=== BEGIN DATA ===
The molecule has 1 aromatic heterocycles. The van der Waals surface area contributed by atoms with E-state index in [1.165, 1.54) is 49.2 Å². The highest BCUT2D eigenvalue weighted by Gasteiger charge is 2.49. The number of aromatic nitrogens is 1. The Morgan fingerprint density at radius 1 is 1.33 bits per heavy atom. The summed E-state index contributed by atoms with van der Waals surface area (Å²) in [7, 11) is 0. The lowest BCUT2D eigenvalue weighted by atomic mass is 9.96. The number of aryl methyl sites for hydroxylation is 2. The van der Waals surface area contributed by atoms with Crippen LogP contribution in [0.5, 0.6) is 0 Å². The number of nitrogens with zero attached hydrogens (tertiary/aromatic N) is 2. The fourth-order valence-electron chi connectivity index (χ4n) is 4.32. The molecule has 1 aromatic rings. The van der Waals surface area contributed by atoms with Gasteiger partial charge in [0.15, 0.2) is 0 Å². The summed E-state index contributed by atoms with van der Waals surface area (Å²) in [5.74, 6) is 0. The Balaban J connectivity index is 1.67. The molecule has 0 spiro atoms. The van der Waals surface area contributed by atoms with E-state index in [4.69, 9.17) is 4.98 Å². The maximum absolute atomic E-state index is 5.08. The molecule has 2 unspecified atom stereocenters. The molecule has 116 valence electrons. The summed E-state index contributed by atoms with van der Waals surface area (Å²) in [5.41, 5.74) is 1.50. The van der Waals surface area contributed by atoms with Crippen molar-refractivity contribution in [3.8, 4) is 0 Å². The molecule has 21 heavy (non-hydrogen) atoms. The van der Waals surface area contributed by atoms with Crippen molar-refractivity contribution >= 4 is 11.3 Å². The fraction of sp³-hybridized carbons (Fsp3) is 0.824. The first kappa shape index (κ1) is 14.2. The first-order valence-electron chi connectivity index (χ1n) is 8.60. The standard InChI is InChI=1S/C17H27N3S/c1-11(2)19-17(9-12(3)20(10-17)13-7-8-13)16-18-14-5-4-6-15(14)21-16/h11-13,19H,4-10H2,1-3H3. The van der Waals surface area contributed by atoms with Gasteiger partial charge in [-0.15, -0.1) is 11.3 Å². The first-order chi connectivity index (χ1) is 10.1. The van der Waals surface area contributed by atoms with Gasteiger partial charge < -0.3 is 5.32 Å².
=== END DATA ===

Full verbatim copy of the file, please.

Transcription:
The molecule has 1 aromatic heterocycles. The van der Waals surface area contributed by atoms with E-state index in [1.165, 1.54) is 49.2 Å². The highest BCUT2D eigenvalue weighted by Gasteiger charge is 2.49. The number of aromatic nitrogens is 1. The Morgan fingerprint density at radius 1 is 1.33 bits per heavy atom. The summed E-state index contributed by atoms with van der Waals surface area (Å²) in [7, 11) is 0. The lowest BCUT2D eigenvalue weighted by atomic mass is 9.96. The number of aryl methyl sites for hydroxylation is 2. The van der Waals surface area contributed by atoms with Crippen LogP contribution in [0.5, 0.6) is 0 Å². The number of nitrogens with zero attached hydrogens (tertiary/aromatic N) is 2. The fourth-order valence-electron chi connectivity index (χ4n) is 4.32. The molecule has 1 aromatic rings. The van der Waals surface area contributed by atoms with Gasteiger partial charge in [0.15, 0.2) is 0 Å². The summed E-state index contributed by atoms with van der Waals surface area (Å²) in [5.74, 6) is 0. The Balaban J connectivity index is 1.67. The molecule has 0 spiro atoms. The van der Waals surface area contributed by atoms with E-state index in [4.69, 9.17) is 4.98 Å². The maximum absolute atomic E-state index is 5.08. The molecule has 2 unspecified atom stereocenters. The molecule has 116 valence electrons. The summed E-state index contributed by atoms with van der Waals surface area (Å²) in [5.41, 5.74) is 1.50. The van der Waals surface area contributed by atoms with Crippen molar-refractivity contribution in [3.8, 4) is 0 Å². The molecule has 21 heavy (non-hydrogen) atoms. The van der Waals surface area contributed by atoms with Crippen molar-refractivity contribution >= 4 is 11.3 Å². The fraction of sp³-hybridized carbons (Fsp3) is 0.824. The first kappa shape index (κ1) is 14.2. The first-order valence-electron chi connectivity index (χ1n) is 8.60. The standard InChI is InChI=1S/C17H27N3S/c1-11(2)19-17(9-12(3)20(10-17)13-7-8-13)16-18-14-5-4-6-15(14)21-16/h11-13,19H,4-10H2,1-3H3. The van der Waals surface area contributed by atoms with Gasteiger partial charge in [-0.15, -0.1) is 11.3 Å². The first-order chi connectivity index (χ1) is 10.1. The van der Waals surface area contributed by atoms with Gasteiger partial charge < -0.3 is 5.32 Å².